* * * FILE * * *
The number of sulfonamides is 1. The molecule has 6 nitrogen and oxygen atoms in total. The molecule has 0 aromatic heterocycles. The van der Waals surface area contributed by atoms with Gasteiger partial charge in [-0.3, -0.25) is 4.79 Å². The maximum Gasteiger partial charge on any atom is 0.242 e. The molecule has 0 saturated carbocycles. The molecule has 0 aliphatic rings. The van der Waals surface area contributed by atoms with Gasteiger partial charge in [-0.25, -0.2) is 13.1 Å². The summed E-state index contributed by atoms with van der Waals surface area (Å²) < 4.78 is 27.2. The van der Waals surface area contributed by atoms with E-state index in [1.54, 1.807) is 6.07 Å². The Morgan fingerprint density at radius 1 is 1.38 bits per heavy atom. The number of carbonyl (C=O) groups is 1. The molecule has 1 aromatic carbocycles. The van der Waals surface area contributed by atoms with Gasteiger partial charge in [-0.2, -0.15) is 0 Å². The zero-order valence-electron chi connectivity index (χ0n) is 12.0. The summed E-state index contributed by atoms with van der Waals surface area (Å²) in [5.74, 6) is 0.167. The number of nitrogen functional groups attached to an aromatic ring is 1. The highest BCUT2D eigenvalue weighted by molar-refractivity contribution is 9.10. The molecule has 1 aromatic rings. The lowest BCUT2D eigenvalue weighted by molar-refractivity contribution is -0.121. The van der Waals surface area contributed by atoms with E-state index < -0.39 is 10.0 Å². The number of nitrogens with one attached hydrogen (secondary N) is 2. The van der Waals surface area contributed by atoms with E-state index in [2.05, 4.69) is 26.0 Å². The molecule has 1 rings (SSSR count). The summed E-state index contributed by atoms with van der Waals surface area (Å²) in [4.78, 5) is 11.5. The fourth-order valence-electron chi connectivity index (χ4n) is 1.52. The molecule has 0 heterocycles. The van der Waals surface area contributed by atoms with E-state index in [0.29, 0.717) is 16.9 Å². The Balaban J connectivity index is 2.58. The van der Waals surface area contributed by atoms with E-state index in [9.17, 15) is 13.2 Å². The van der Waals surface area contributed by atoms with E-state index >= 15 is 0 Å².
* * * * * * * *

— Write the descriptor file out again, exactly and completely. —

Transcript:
The number of sulfonamides is 1. The molecule has 6 nitrogen and oxygen atoms in total. The molecule has 0 aromatic heterocycles. The van der Waals surface area contributed by atoms with Gasteiger partial charge in [-0.3, -0.25) is 4.79 Å². The maximum Gasteiger partial charge on any atom is 0.242 e. The molecule has 0 saturated carbocycles. The molecule has 0 aliphatic rings. The van der Waals surface area contributed by atoms with Gasteiger partial charge in [-0.25, -0.2) is 13.1 Å². The summed E-state index contributed by atoms with van der Waals surface area (Å²) < 4.78 is 27.2. The van der Waals surface area contributed by atoms with E-state index in [1.54, 1.807) is 6.07 Å². The Morgan fingerprint density at radius 1 is 1.38 bits per heavy atom. The number of carbonyl (C=O) groups is 1. The molecule has 1 aromatic carbocycles. The van der Waals surface area contributed by atoms with Gasteiger partial charge in [-0.2, -0.15) is 0 Å². The zero-order valence-electron chi connectivity index (χ0n) is 12.0. The summed E-state index contributed by atoms with van der Waals surface area (Å²) in [5.74, 6) is 0.167. The number of nitrogen functional groups attached to an aromatic ring is 1. The highest BCUT2D eigenvalue weighted by molar-refractivity contribution is 9.10. The molecule has 1 aromatic rings. The lowest BCUT2D eigenvalue weighted by molar-refractivity contribution is -0.121. The van der Waals surface area contributed by atoms with E-state index < -0.39 is 10.0 Å². The number of nitrogens with one attached hydrogen (secondary N) is 2. The van der Waals surface area contributed by atoms with E-state index in [2.05, 4.69) is 26.0 Å². The molecule has 1 rings (SSSR count). The summed E-state index contributed by atoms with van der Waals surface area (Å²) in [4.78, 5) is 11.5. The fourth-order valence-electron chi connectivity index (χ4n) is 1.52. The molecule has 0 heterocycles. The van der Waals surface area contributed by atoms with E-state index in [0.29, 0.717) is 16.9 Å². The Balaban J connectivity index is 2.58. The van der Waals surface area contributed by atoms with E-state index in [9.17, 15) is 13.2 Å². The van der Waals surface area contributed by atoms with E-state index >= 15 is 0 Å².